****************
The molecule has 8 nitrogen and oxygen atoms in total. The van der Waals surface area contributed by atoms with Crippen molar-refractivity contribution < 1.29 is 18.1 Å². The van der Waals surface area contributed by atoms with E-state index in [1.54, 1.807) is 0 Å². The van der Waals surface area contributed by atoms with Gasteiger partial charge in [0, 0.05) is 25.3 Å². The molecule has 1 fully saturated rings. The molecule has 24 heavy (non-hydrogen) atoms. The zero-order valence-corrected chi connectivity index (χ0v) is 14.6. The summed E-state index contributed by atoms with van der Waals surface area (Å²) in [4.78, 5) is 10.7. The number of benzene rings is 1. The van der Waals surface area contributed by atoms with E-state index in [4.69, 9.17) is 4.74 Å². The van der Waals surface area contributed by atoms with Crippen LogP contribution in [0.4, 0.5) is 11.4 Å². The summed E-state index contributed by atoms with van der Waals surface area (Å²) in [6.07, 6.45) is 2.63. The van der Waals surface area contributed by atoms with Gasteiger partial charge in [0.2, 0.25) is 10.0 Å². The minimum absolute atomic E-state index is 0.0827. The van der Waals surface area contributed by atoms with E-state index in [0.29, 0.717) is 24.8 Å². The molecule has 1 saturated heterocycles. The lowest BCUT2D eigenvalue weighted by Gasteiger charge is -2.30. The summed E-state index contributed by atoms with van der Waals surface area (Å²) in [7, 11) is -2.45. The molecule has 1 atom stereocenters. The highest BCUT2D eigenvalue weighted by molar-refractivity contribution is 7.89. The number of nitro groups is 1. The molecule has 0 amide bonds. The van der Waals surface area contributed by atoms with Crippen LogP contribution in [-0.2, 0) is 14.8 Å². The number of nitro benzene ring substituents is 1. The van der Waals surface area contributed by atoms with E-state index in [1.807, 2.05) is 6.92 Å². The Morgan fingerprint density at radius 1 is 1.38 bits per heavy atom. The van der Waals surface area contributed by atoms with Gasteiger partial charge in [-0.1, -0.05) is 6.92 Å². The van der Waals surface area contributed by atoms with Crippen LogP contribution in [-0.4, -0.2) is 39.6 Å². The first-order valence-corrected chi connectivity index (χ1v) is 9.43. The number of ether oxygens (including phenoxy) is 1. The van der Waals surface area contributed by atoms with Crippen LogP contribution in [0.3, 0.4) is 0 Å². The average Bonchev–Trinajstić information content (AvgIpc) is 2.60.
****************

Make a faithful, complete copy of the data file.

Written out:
The molecule has 8 nitrogen and oxygen atoms in total. The van der Waals surface area contributed by atoms with Crippen molar-refractivity contribution < 1.29 is 18.1 Å². The van der Waals surface area contributed by atoms with E-state index in [1.54, 1.807) is 0 Å². The van der Waals surface area contributed by atoms with Gasteiger partial charge in [0, 0.05) is 25.3 Å². The molecule has 1 fully saturated rings. The molecule has 24 heavy (non-hydrogen) atoms. The zero-order valence-corrected chi connectivity index (χ0v) is 14.6. The summed E-state index contributed by atoms with van der Waals surface area (Å²) in [4.78, 5) is 10.7. The number of benzene rings is 1. The van der Waals surface area contributed by atoms with E-state index in [4.69, 9.17) is 4.74 Å². The van der Waals surface area contributed by atoms with Crippen LogP contribution in [0.4, 0.5) is 11.4 Å². The summed E-state index contributed by atoms with van der Waals surface area (Å²) in [6.07, 6.45) is 2.63. The van der Waals surface area contributed by atoms with Gasteiger partial charge in [0.2, 0.25) is 10.0 Å². The minimum absolute atomic E-state index is 0.0827. The van der Waals surface area contributed by atoms with E-state index in [0.29, 0.717) is 24.8 Å². The molecule has 1 saturated heterocycles. The lowest BCUT2D eigenvalue weighted by Gasteiger charge is -2.30. The summed E-state index contributed by atoms with van der Waals surface area (Å²) in [7, 11) is -2.45. The molecule has 1 atom stereocenters. The highest BCUT2D eigenvalue weighted by molar-refractivity contribution is 7.89. The number of nitro groups is 1. The molecule has 0 amide bonds. The van der Waals surface area contributed by atoms with Crippen LogP contribution in [-0.2, 0) is 14.8 Å². The number of nitro benzene ring substituents is 1. The van der Waals surface area contributed by atoms with E-state index in [1.807, 2.05) is 6.92 Å². The Morgan fingerprint density at radius 1 is 1.38 bits per heavy atom. The van der Waals surface area contributed by atoms with Gasteiger partial charge in [-0.1, -0.05) is 6.92 Å². The van der Waals surface area contributed by atoms with Crippen LogP contribution in [-0.4, -0.2) is 39.6 Å². The first-order valence-corrected chi connectivity index (χ1v) is 9.43. The number of ether oxygens (including phenoxy) is 1. The van der Waals surface area contributed by atoms with Crippen LogP contribution in [0.3, 0.4) is 0 Å². The average Bonchev–Trinajstić information content (AvgIpc) is 2.60.